Windows isn't the only OS you can run under Fusion. If you didn't keep a copy of this file, you can download it again. I installed Lion on both my Mac Pro and the MacBook Pro, and it worked well enough on both, with some limitations.
I could copy and paste text between the virtual and real OS X environments, but not images. An attempted video chat in iChat didn't work; the iSight camera appeared as a tall thin black box, without any video in it.
However, a video chat via FaceTime worked fine, as did a video call in Skype. Other limitations running a virtualized copy of OS X: You can't use more than one monitor or video acceleration of any sort. However, if you're just looking for a safe place to test software, or to run as a user with none of your typical user's add-ons, a virtualized Lion environment is a great way to get those things done.
Fusion 4's revamped Virtual Machine Library gives you an at-a-glance view of all your virtual machines. Fusion makes it fairly easy to install and run Linux operating systems. There's no OpenGL acceleration in Linux virtual machines, though.
After downloading, you can be up and running with these systems with a couple of mouse clicks. To manage your collection of virtual machines, Fusion 4 provides an updated Virtual Machine Library window. This window makes it easy to see the state of your virtual machines at a glance, and you can Control-click on any virtual machine to resume it, modify its settings, and handle other administrative tasks. The currently-selected virtual machine is clearly highlighted, so there's never any question as to which machine will be affected by your actions.
This window hides itself when you launch a virtual machine, which is nice. It'd be really nice if it then unhid when you closed that virtual machine, but it doesn't. Fusion is a complex program, but Fusion 4 goes a long way to making that complexity easier to manage. For example, the revised Settings panel used to set each virtual machine's options resembles that of System Preferences, and is easy to understand and use.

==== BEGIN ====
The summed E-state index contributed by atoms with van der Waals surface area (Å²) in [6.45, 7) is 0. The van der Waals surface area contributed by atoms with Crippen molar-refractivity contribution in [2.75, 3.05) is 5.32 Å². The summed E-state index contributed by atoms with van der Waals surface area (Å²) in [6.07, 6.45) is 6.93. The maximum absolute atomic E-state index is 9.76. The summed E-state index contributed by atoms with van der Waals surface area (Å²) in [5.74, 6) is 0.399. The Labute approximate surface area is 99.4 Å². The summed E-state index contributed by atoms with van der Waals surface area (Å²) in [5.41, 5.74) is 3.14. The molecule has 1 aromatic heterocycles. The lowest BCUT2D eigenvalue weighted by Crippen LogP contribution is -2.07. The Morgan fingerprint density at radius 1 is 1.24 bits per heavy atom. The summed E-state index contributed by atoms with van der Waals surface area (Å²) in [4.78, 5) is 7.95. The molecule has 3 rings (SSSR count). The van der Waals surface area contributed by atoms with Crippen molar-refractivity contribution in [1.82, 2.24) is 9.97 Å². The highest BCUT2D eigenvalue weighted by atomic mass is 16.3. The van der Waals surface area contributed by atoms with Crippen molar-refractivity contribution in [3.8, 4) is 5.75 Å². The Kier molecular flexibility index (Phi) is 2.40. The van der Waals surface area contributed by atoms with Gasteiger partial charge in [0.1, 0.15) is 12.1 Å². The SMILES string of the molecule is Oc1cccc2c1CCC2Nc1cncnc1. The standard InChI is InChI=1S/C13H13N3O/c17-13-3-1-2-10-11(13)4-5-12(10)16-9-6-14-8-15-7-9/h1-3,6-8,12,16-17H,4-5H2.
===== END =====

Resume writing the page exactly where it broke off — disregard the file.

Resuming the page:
You may be annoyed to find that you can't move this window around. That's because it's not really a window, but an overlay that's locked onto the virtual machine window.
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At first, I disliked this feature…until I opened more than one virtual machine at a time. As an overlay, it's completely clear which virtual machine you're modifying; this wouldn't be the case if the window were freely movable. For help with Fusion, there's a relatively thorough in-app help, along with some useful online videos though it'd be nice to see more than the handful that exist now at the VMware Learning Center.
One of Fusion 4's nicer improvements is in its snapshots feature, which creates periodic or on-demand "copies" of a virtual machine. A snapshot represents the state of the machine at a certain point in time, including running applications and open windows. Once saved, you can activate a snapshot and use it at any time you wish.
In Fusion 4, saved snapshots are presented in a Time Machine-inspired interface, which makes it easy to move back through a large number of snapshots. In addition, the Snapshots window clearly shows branches, which are snapshots saved off of other snapshots. Fusion has always offered this ability, but in Fusion 4, it's much easier to see and work with the branches. You can create unique branches of the same virtual operating system.
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Here Windows has been branched, with one standard branch, and one branch with interface-modifying software installed. This feature is incredibly useful; using it, you can create unique virtual machines within the same virtual operating system. You can then save additional snapshots off either the Of course, any time you activate a saved snapshot, you won't have access to any work you've done within the other saved snapshot.
Fusion 4 is a nice upgrade from Fusion 3; it's fast and stable, the interface is very Mac-like, and its drag-and-drop installation is about as easy as it gets. The redesigned virtual machine settings and library windows are great improvements over their predecessors. It'd be nice if Linux virtual machines supported OpenGL acceleration, and overall, video acceleration isn't as speedy as it could be.